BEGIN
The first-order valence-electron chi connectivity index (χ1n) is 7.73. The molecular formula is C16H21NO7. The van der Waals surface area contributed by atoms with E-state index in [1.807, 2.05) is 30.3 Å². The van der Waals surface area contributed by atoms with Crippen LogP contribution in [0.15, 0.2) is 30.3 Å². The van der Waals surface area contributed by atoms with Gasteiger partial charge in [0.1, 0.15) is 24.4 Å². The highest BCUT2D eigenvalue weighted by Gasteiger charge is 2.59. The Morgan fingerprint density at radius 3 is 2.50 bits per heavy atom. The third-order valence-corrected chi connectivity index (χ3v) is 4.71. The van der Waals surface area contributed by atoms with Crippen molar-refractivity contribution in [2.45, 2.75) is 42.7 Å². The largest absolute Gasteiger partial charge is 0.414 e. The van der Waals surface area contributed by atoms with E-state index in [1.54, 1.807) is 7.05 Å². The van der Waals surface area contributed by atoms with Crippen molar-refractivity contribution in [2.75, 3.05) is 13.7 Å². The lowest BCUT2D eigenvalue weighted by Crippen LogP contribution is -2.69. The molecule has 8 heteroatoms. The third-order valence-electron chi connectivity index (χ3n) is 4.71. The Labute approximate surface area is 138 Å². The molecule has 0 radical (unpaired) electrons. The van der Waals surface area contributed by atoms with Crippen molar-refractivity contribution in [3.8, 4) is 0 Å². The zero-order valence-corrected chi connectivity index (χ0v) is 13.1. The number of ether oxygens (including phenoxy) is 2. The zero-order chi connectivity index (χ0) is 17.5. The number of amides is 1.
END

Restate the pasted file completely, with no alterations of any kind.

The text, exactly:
The first-order valence-electron chi connectivity index (χ1n) is 7.73. The molecular formula is C16H21NO7. The van der Waals surface area contributed by atoms with E-state index in [1.807, 2.05) is 30.3 Å². The van der Waals surface area contributed by atoms with Crippen LogP contribution in [0.15, 0.2) is 30.3 Å². The van der Waals surface area contributed by atoms with Gasteiger partial charge in [0.1, 0.15) is 24.4 Å². The highest BCUT2D eigenvalue weighted by Gasteiger charge is 2.59. The Morgan fingerprint density at radius 3 is 2.50 bits per heavy atom. The third-order valence-corrected chi connectivity index (χ3v) is 4.71. The van der Waals surface area contributed by atoms with Crippen molar-refractivity contribution in [2.45, 2.75) is 42.7 Å². The largest absolute Gasteiger partial charge is 0.414 e. The van der Waals surface area contributed by atoms with E-state index in [1.54, 1.807) is 7.05 Å². The van der Waals surface area contributed by atoms with Crippen molar-refractivity contribution in [2.75, 3.05) is 13.7 Å². The lowest BCUT2D eigenvalue weighted by Crippen LogP contribution is -2.69. The molecule has 8 heteroatoms. The third-order valence-electron chi connectivity index (χ3n) is 4.71. The Labute approximate surface area is 138 Å². The molecule has 0 radical (unpaired) electrons. The van der Waals surface area contributed by atoms with Crippen molar-refractivity contribution in [3.8, 4) is 0 Å². The zero-order valence-corrected chi connectivity index (χ0v) is 13.1. The number of ether oxygens (including phenoxy) is 2. The zero-order chi connectivity index (χ0) is 17.5. The number of amides is 1.